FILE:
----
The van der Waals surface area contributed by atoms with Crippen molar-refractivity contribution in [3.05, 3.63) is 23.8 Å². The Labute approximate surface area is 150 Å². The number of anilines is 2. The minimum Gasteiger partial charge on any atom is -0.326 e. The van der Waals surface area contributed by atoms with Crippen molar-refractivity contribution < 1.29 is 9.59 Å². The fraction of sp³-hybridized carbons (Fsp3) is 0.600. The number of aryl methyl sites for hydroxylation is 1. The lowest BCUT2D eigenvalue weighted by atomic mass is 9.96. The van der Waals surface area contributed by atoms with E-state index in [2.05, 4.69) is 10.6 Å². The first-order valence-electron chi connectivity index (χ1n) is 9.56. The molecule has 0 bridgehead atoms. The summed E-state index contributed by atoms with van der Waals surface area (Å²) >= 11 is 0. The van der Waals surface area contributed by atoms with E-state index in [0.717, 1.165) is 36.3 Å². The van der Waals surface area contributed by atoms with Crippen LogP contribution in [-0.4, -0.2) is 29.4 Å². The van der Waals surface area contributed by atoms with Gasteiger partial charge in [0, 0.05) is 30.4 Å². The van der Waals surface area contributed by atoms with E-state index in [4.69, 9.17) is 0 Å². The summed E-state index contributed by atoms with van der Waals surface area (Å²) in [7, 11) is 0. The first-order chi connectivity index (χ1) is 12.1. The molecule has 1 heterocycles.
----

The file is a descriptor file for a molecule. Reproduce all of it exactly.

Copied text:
The van der Waals surface area contributed by atoms with Crippen molar-refractivity contribution in [3.05, 3.63) is 23.8 Å². The Labute approximate surface area is 150 Å². The number of anilines is 2. The minimum Gasteiger partial charge on any atom is -0.326 e. The van der Waals surface area contributed by atoms with Crippen molar-refractivity contribution < 1.29 is 9.59 Å². The fraction of sp³-hybridized carbons (Fsp3) is 0.600. The number of aryl methyl sites for hydroxylation is 1. The lowest BCUT2D eigenvalue weighted by atomic mass is 9.96. The van der Waals surface area contributed by atoms with E-state index in [2.05, 4.69) is 10.6 Å². The first-order valence-electron chi connectivity index (χ1n) is 9.56. The molecule has 0 bridgehead atoms. The summed E-state index contributed by atoms with van der Waals surface area (Å²) >= 11 is 0. The van der Waals surface area contributed by atoms with E-state index in [0.717, 1.165) is 36.3 Å². The van der Waals surface area contributed by atoms with Crippen LogP contribution in [-0.4, -0.2) is 29.4 Å². The van der Waals surface area contributed by atoms with Gasteiger partial charge in [0, 0.05) is 30.4 Å². The van der Waals surface area contributed by atoms with E-state index in [4.69, 9.17) is 0 Å². The summed E-state index contributed by atoms with van der Waals surface area (Å²) in [7, 11) is 0. The first-order chi connectivity index (χ1) is 12.1. The molecule has 1 heterocycles.